Introducing Mystery Class #6
Invergordon is a small rural community (population approx 500) in Victoria, which is the most southern state on the east coast of mainland Australia. Victoria is the second smallest state but has the second largest population.
Hard To Find, But Many Found Us
Our town isn't on most maps. But many of you had no trouble locating our town with the clues. In fact, a few of you even sent e-mails to our class asking if we were the Mystery Class #6. Sorry we couldn't write you back until the contest was over, but afterall this was a contest.
Invergordon is about 30 kilometres NNE of Shepparton which is our nearest city.
We are about 3 hours drive north of our state capital, Melbourne. We are 30 kms south
of the border between Victoria and New South Wales. This border is the Murray River.
Our Latitude is approximately South 36.166 degrees and our Longitude East 145.583
degrees. We are 180 metres above sea level.
We are lucky because our present school building was built in 1969 for 200 students and that is why we have so many rooms. The original school was called Dunbulbalane, but was changed to Invergordon in honour of our first school teacher who came from Invergordon in Scotland. We have four full-time teachers and three teachers who come for a day or half a day per week. They teach art, music and Library. Our classroom teachers teach us all the other subjects.
Getting Old? He's Fabulous At 50!
Our teacher (Chalkie) is Mr. Cairns. He is also the Principal. We think he is getting old. He will be 50 this year!!
We also do Bike Education and went on a bike hike in early April. We rode to Brookfield and camped overnight in tents. Then we ride into Numurkah so that we can have experience riding around a town that has stop signs, roundabouts, shops, parking bays, and traffic. Numurkah is about 15kms from our school.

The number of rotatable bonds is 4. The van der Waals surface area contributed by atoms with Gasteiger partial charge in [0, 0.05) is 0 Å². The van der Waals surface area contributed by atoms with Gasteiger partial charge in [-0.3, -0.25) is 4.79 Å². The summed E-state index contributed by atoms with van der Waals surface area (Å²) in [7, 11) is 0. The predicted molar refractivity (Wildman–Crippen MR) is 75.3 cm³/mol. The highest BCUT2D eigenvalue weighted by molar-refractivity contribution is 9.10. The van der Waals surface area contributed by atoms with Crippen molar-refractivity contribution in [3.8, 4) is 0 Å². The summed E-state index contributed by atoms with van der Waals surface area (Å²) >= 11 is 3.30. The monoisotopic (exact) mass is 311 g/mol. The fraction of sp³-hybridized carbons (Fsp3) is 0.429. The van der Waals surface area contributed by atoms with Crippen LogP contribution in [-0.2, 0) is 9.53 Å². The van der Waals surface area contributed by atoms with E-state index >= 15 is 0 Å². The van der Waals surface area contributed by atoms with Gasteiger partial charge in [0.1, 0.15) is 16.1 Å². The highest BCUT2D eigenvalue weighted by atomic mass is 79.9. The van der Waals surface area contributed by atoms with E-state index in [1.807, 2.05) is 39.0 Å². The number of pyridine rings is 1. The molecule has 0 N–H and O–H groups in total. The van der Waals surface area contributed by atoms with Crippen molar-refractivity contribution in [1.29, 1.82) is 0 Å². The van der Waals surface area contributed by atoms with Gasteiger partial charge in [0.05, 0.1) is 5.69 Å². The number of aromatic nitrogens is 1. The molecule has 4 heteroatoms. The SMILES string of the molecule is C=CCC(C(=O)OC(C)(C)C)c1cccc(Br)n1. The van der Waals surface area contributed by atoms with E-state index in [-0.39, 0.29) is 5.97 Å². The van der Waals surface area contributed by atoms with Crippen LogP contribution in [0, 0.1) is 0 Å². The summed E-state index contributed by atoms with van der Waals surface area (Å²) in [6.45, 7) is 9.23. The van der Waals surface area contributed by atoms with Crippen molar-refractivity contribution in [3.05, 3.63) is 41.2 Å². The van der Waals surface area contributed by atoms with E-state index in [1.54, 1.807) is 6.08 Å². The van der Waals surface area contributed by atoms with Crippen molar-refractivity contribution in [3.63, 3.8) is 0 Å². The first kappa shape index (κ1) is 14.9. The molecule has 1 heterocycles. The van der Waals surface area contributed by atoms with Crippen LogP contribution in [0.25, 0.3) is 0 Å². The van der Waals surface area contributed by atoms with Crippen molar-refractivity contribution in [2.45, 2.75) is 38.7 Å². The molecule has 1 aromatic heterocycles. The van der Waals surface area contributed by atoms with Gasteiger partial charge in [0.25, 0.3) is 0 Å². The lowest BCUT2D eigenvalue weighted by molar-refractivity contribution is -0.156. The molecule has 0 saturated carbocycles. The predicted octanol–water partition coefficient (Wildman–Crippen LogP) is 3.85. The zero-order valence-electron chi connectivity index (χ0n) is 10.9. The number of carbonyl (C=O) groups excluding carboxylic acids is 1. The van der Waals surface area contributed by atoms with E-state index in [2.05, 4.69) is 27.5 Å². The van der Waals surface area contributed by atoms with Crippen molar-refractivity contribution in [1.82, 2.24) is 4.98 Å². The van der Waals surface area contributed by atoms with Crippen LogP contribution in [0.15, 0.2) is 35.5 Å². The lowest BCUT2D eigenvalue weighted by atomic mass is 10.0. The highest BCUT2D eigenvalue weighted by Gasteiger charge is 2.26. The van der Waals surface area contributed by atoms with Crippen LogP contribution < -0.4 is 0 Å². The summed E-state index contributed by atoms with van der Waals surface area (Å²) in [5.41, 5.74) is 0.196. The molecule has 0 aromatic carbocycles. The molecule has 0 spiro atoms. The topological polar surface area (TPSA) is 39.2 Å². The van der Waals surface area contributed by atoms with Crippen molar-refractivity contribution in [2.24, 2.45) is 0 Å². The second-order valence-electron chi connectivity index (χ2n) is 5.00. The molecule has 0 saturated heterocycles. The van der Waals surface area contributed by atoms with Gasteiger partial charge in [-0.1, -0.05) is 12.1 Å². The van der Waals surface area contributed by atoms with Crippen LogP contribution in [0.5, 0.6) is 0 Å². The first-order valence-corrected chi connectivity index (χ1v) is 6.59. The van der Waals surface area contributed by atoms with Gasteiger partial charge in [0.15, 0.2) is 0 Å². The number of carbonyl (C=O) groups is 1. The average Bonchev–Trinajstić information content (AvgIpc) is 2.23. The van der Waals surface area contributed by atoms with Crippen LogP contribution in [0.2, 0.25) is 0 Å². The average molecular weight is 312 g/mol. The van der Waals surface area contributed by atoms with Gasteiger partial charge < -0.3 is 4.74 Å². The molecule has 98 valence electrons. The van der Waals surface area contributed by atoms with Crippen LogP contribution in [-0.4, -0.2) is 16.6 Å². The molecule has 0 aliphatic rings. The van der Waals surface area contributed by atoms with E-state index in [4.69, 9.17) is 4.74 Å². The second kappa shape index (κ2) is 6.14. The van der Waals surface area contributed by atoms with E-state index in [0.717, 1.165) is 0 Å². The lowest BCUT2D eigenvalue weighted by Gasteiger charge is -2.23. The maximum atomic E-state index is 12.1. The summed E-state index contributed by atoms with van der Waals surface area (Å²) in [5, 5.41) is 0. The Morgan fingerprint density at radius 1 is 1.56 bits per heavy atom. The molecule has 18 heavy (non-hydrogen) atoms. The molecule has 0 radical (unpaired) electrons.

Our school ground is over 1.5 hectares in area. We have a netball/basketball court, an oval for football and cricket, a rebound wall, a fort, play gym equipment and gardens. We pump water from the channel for the gardens and lawns, and collect rainwater from the roof for drinking. The water is collected in large concrete or tin tanks. We think our gardens look great. Each class is responsible for looking after their own garden.
We also have a pine tree that is planted in the front of the school. It was grown from a seed that was brought back from a famous World War I battle field called Lone Pine Ridge. We hold our Anzac Day ceremony around this tree. Anzac Day is when we remember all the Australians who have died in wars, so our tree is very special to us.
Surprises in Our Schoolyard
During the early Mystery Class activities, it was summer time here and we had already had some very hot days. Sometimes we ran out of drinking water and had to get a tanker to bring a load and pump it into our rainwater tanks. Last year we had to buy two loads of water. During the summer we often have days over 100F. Our winters are cold but we never have snow. We do have lots of frosts though.
It is now Autumn here but most of our native trees don't shed their leaves.
Love to Hear From You
We have really enjoyed being a part of this project. We hope it wasn't too difficult finding us. We would love to hear from any schools who would like to find out more about us.
Amanda, Brad, Charlie, Geoffrey, James, Jamie, Jedd, Khloe, Lisa, and Rachel
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